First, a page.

I have a huge (70GB), one line, text file and I want to replace a string (token) in it. I want to replace the token <unk>, with another dummy token (glove issue).

I tried sed:

sed 's/<unk>/<raw_unk>/g' < corpus.txt > corpus.txt.new

but the output file corpus.txt.new has zero-bytes!

I also tried using perl:

perl -pe 's/<unk>/<raw_unk>/g' < corpus.txt > corpus.txt.new

but I got an out of memory error.

For smaller files, both of the above commands work.

How can I replace a string is such a file? This is a related question, but none of the answers worked for me.

Edit: What about splitting the file in chunks of 10GBs (or whatever) each and applying sed on each one of them and then merging them with cat? Does that make sense? Is there a more elegant solution?

  • as @Gilles noted, can you detect some repeated character that could serve as a custom delimiter in your single big line? Commented Dec 29, 2017 at 15:35
  • I am thinking that a tool that can only do search and replace, but not any more complex regex, would be faster. It would also not benefit from doing a line at a time, so would not choke on this file. Unfortunately I have no idea of the existence of such a tool, though it would not be hard to write. If it is a one off then substituting in newline characters as in one of the answers would probably be easiest. Commented Dec 29, 2017 at 15:43
  • Does your file contain anything other than ASCII? If so, all the unicode handling could be omitted and raw bytes could be processed. Commented Dec 29, 2017 at 19:54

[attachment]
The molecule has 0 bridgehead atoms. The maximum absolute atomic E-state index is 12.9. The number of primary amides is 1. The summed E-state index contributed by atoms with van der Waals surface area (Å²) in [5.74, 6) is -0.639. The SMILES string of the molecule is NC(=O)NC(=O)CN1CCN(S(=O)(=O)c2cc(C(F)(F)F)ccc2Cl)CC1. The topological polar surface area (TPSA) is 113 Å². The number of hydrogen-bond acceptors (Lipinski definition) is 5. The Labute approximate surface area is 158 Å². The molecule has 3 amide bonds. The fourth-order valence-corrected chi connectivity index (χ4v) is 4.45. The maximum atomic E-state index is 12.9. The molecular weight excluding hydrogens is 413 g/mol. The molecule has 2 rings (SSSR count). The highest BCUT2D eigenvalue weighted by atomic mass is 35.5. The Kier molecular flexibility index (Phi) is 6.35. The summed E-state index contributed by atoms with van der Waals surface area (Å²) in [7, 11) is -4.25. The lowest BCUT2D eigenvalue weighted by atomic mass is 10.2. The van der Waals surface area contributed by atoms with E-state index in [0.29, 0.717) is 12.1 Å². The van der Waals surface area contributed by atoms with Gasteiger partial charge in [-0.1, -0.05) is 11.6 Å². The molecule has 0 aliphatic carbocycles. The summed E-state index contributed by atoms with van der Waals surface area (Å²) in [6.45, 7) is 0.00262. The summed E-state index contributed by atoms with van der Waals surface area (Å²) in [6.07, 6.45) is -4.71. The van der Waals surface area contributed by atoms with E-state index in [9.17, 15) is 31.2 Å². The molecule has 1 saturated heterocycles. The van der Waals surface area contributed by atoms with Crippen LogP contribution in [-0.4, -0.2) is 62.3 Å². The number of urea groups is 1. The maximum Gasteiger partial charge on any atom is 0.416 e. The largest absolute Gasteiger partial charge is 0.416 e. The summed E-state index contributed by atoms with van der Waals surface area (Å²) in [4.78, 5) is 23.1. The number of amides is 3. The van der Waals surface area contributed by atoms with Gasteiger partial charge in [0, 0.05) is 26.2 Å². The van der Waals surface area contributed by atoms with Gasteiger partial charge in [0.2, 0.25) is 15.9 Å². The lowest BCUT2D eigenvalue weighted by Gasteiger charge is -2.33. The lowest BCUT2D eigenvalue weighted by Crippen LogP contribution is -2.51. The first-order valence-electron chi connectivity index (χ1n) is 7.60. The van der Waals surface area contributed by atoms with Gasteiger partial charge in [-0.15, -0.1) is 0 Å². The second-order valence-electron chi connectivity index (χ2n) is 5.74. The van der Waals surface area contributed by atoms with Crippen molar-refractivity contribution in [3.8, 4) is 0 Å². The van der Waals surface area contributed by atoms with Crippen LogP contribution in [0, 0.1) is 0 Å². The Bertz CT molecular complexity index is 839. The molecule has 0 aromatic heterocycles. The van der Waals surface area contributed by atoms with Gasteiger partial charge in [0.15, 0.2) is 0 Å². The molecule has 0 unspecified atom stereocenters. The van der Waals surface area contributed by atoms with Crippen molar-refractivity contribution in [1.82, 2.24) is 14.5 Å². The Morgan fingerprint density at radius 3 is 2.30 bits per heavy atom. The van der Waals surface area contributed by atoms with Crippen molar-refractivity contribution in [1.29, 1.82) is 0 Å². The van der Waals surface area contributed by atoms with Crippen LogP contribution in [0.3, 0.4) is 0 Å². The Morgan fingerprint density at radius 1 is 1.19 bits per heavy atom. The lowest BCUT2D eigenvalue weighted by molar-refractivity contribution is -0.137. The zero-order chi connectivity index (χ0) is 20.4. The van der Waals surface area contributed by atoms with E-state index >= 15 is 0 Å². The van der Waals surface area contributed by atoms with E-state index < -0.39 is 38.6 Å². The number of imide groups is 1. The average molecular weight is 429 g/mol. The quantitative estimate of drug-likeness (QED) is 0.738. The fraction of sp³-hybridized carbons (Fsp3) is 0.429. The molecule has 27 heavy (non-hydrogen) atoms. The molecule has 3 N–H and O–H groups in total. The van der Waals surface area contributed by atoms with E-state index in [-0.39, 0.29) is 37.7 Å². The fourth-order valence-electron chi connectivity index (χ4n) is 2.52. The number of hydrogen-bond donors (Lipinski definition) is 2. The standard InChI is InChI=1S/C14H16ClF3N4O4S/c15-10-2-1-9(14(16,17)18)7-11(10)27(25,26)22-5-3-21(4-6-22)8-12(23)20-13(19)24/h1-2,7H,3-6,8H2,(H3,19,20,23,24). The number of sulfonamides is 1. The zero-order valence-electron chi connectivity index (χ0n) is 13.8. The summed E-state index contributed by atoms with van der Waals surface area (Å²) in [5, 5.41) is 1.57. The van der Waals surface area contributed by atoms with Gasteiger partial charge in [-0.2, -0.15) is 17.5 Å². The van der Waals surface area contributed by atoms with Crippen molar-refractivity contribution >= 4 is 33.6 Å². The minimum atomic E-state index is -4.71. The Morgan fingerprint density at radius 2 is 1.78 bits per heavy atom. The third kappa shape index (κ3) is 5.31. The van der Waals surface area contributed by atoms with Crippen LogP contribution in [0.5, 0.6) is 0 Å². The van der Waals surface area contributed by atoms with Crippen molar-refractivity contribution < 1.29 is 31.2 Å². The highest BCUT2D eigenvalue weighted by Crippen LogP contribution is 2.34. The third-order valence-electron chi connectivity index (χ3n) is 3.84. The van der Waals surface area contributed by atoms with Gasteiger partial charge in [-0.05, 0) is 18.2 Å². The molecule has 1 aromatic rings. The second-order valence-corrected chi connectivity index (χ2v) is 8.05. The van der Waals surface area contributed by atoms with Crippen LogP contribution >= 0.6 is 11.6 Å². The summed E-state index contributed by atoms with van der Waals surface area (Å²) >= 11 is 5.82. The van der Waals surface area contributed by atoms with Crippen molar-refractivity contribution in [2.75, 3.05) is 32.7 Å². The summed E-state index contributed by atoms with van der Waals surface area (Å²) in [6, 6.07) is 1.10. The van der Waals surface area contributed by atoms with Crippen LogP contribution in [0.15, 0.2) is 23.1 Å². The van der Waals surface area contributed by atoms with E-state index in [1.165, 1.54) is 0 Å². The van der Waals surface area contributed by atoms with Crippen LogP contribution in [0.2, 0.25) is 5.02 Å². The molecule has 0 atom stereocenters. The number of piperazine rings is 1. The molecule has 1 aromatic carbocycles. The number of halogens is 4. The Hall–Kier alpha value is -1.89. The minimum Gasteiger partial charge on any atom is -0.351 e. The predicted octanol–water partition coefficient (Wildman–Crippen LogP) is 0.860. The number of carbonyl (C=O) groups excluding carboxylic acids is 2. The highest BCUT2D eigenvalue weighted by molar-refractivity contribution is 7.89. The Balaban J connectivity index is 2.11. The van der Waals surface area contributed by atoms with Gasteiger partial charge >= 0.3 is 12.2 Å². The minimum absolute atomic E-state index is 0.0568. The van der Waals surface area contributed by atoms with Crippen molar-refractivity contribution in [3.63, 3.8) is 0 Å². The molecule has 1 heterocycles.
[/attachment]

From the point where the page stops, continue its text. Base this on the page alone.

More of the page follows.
• I agree with @PatrickButcher Look at a bigger picture. Besides the immediate need to replace this text, what else is this file supposed to be used for? If it is a log of some sort, no one is going to be able to work with it effectively. If it is a data file that some app uses, then that app should hold the responsibility for maintaining the data in that file. Commented Dec 30, 2017 at 13:47
  • 2
    You can use split with -b option defining chunk file sizes in bytes. Process each in turn using sed and the re-assemble. There is a risk is that <unk> can be split in two files and won't be found... Commented Jan 3, 2018 at 23:44

14 Answers 14


For such a big file, one possibility is Flex. Let unk.l be:

\<unk\>     printf("<raw_unk>");  

Then compile and execute:

$ flex -o unk.c  unk.l
$ cc -o unk -O2 unk.c -lfl
$ unk < corpus.txt > corpus.txt.new
  • 5
    make has default rules for this, instead of the flex/cc you can add an %option main as the first line of unk.l and then just make unk. I more-or-less reflexively use %option main 8bit fast, and have export CFLAGS='-march=native -pipe -Os' in my .bashrc.
    – jthill
    Commented Dec 30, 2017 at 17:16
  • 1
    @undercat: If it weren't off-topic, I could show you a number of non-compiler front end applications, from solving the water-level problem to special-purpose input parsing. It's amazing what you can do with it, if you think outside the box a bit :-)
    – jamesqf
    Commented Dec 31, 2017 at 4:50
  • @jthill, thank you: %option main + make + optionally CFLAGS are a very nice trick!! Is -march=native the default behaviour?
    – JJoao